London 2012: History of the Paralympic Games

The Agitos, the current symbol of the Paralympic Games The Agitos is the current symbol of the Paralympic Games

The Paralympic Games didn't start in the Greece but were actually founded right here in the UK. Check out our guide to how it all happened...

  • The Paralympic Games started from an idea of Sir Ludwig Guttmann, a doctor who opened the UK's first ever spinal injuries unit at Stoke Mandeville hospital in Buckinghamshire.
  • He was working with soldiers with spinal injuries when he started to think about using sport to help them. He believed the power of sport could help in the recovery process, not just physically but also socially and mentally.
  • In 1948, when the Olympic Games were being held in London, Sir Ludwig Guttmann organised the first wheelchair games at Stoke Mandeville hospital.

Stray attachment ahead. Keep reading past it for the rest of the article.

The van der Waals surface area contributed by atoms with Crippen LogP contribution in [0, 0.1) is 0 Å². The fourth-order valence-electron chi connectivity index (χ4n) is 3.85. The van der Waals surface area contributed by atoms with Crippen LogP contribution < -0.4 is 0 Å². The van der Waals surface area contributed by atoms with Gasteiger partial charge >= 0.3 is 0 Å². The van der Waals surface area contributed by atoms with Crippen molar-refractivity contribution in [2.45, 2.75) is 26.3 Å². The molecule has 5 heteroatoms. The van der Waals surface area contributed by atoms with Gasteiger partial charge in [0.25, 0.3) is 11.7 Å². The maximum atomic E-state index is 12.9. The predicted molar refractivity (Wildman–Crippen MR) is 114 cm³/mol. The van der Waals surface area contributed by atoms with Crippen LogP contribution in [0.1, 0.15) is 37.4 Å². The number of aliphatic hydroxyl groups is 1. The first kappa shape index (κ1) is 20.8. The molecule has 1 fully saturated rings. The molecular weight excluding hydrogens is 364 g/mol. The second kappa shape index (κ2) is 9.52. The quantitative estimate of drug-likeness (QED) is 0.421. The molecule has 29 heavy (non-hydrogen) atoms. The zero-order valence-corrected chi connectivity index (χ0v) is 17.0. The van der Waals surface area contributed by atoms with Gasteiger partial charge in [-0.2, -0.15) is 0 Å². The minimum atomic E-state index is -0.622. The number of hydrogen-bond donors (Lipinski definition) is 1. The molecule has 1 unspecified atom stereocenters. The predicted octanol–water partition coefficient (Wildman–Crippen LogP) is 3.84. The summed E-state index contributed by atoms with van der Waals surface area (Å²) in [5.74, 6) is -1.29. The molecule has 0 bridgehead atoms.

• Four years later competitors from abroad started to come to the event and interest grew.
Wheelchair archers The Dutch archery team - among the first competitors from abroad to also take part
  • Over time, the event gained the official title of the Paralympic Games. The name 'Paralympic' comes from the Greek word 'para' which means 'beside' or 'alongside' and the name Paralympic means a competition held in parallel with the Olympic Games.
  • By 1960 when the Games followed the Olympics to Rome, 400 wheelchair athletes from 23 countries competed against each other at the same time the Olympics were taking place.
  • In 1976 the first Paralympic Winter Games were held in Sweden. Interest continued to grow and the Games started to include more athletes, such as people who were blind or amputees.
  • Since the Summer Olympics of 1988 and the Winter Olympics Games in France in 1992 the Paralympic games have taken part in the same cities and venues as the Olympic Games.

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